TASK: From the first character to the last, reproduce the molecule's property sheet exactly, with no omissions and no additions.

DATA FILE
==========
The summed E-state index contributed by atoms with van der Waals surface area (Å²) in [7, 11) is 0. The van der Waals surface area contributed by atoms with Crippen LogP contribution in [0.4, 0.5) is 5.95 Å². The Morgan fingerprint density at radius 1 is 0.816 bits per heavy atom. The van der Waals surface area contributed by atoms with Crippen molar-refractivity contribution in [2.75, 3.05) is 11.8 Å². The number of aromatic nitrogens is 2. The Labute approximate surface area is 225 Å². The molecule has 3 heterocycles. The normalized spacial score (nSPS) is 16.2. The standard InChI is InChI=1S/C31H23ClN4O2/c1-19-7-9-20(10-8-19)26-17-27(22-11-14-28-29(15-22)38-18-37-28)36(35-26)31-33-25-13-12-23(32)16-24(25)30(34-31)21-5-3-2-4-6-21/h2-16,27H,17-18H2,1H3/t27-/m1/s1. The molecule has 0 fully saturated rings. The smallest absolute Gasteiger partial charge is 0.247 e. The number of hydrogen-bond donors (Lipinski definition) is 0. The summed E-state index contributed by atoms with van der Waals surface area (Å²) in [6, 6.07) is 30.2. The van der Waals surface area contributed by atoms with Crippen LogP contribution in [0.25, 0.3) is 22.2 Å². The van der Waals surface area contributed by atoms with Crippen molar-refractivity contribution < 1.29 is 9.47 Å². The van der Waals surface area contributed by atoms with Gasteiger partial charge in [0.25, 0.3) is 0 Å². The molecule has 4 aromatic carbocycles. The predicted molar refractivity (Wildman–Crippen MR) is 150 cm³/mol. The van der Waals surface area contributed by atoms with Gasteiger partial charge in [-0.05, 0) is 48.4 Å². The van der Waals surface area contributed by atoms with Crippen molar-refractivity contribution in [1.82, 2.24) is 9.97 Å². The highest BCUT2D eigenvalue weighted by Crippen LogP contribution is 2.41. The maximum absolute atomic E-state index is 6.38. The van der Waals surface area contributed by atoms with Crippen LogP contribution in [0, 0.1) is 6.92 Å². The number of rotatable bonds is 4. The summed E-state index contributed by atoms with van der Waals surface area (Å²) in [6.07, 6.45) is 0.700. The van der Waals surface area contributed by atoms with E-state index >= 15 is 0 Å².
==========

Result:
The summed E-state index contributed by atoms with van der Waals surface area (Å²) in [7, 11) is 0. The van der Waals surface area contributed by atoms with Crippen LogP contribution in [0.4, 0.5) is 5.95 Å². The Morgan fingerprint density at radius 1 is 0.816 bits per heavy atom. The van der Waals surface area contributed by atoms with Crippen molar-refractivity contribution in [2.75, 3.05) is 11.8 Å². The number of aromatic nitrogens is 2. The Labute approximate surface area is 225 Å². The molecule has 3 heterocycles. The normalized spacial score (nSPS) is 16.2. The standard InChI is InChI=1S/C31H23ClN4O2/c1-19-7-9-20(10-8-19)26-17-27(22-11-14-28-29(15-22)38-18-37-28)36(35-26)31-33-25-13-12-23(32)16-24(25)30(34-31)21-5-3-2-4-6-21/h2-16,27H,17-18H2,1H3/t27-/m1/s1. The molecule has 0 fully saturated rings. The smallest absolute Gasteiger partial charge is 0.247 e. The number of hydrogen-bond donors (Lipinski definition) is 0. The summed E-state index contributed by atoms with van der Waals surface area (Å²) in [6, 6.07) is 30.2. The van der Waals surface area contributed by atoms with Crippen LogP contribution in [0.25, 0.3) is 22.2 Å². The van der Waals surface area contributed by atoms with Crippen molar-refractivity contribution < 1.29 is 9.47 Å². The van der Waals surface area contributed by atoms with Gasteiger partial charge in [0.25, 0.3) is 0 Å². The molecule has 4 aromatic carbocycles. The predicted molar refractivity (Wildman–Crippen MR) is 150 cm³/mol. The van der Waals surface area contributed by atoms with Gasteiger partial charge in [-0.05, 0) is 48.4 Å². The van der Waals surface area contributed by atoms with Crippen molar-refractivity contribution in [1.82, 2.24) is 9.97 Å². The highest BCUT2D eigenvalue weighted by Crippen LogP contribution is 2.41. The maximum absolute atomic E-state index is 6.38. The van der Waals surface area contributed by atoms with Crippen LogP contribution in [0, 0.1) is 6.92 Å². The number of rotatable bonds is 4. The summed E-state index contributed by atoms with van der Waals surface area (Å²) in [6.07, 6.45) is 0.700. The van der Waals surface area contributed by atoms with E-state index >= 15 is 0 Å².